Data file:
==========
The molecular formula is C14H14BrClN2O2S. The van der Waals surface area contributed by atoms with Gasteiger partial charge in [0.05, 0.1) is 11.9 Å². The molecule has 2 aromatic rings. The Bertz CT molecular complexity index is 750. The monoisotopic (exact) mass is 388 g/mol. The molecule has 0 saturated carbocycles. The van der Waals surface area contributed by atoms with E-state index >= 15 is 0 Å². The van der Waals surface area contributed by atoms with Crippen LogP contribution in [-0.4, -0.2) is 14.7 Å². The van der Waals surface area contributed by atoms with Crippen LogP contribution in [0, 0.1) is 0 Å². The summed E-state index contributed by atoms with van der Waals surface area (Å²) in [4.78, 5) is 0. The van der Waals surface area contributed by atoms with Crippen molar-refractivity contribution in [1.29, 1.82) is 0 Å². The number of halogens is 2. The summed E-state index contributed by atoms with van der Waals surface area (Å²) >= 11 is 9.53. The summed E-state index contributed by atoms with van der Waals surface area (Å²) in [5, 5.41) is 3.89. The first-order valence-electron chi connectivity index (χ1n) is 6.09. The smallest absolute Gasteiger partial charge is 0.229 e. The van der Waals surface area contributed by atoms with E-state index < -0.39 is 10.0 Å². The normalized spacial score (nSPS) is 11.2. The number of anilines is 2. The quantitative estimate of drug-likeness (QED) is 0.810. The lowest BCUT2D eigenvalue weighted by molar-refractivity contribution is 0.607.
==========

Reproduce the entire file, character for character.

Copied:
The molecular formula is C14H14BrClN2O2S. The van der Waals surface area contributed by atoms with Gasteiger partial charge in [0.05, 0.1) is 11.9 Å². The molecule has 2 aromatic rings. The Bertz CT molecular complexity index is 750. The monoisotopic (exact) mass is 388 g/mol. The molecule has 0 saturated carbocycles. The van der Waals surface area contributed by atoms with E-state index >= 15 is 0 Å². The van der Waals surface area contributed by atoms with Crippen LogP contribution in [-0.4, -0.2) is 14.7 Å². The van der Waals surface area contributed by atoms with Crippen LogP contribution in [0, 0.1) is 0 Å². The summed E-state index contributed by atoms with van der Waals surface area (Å²) in [4.78, 5) is 0. The van der Waals surface area contributed by atoms with Crippen molar-refractivity contribution in [1.29, 1.82) is 0 Å². The number of halogens is 2. The summed E-state index contributed by atoms with van der Waals surface area (Å²) >= 11 is 9.53. The summed E-state index contributed by atoms with van der Waals surface area (Å²) in [5, 5.41) is 3.89. The first-order valence-electron chi connectivity index (χ1n) is 6.09. The smallest absolute Gasteiger partial charge is 0.229 e. The van der Waals surface area contributed by atoms with E-state index < -0.39 is 10.0 Å². The normalized spacial score (nSPS) is 11.2. The number of anilines is 2. The quantitative estimate of drug-likeness (QED) is 0.810. The lowest BCUT2D eigenvalue weighted by molar-refractivity contribution is 0.607.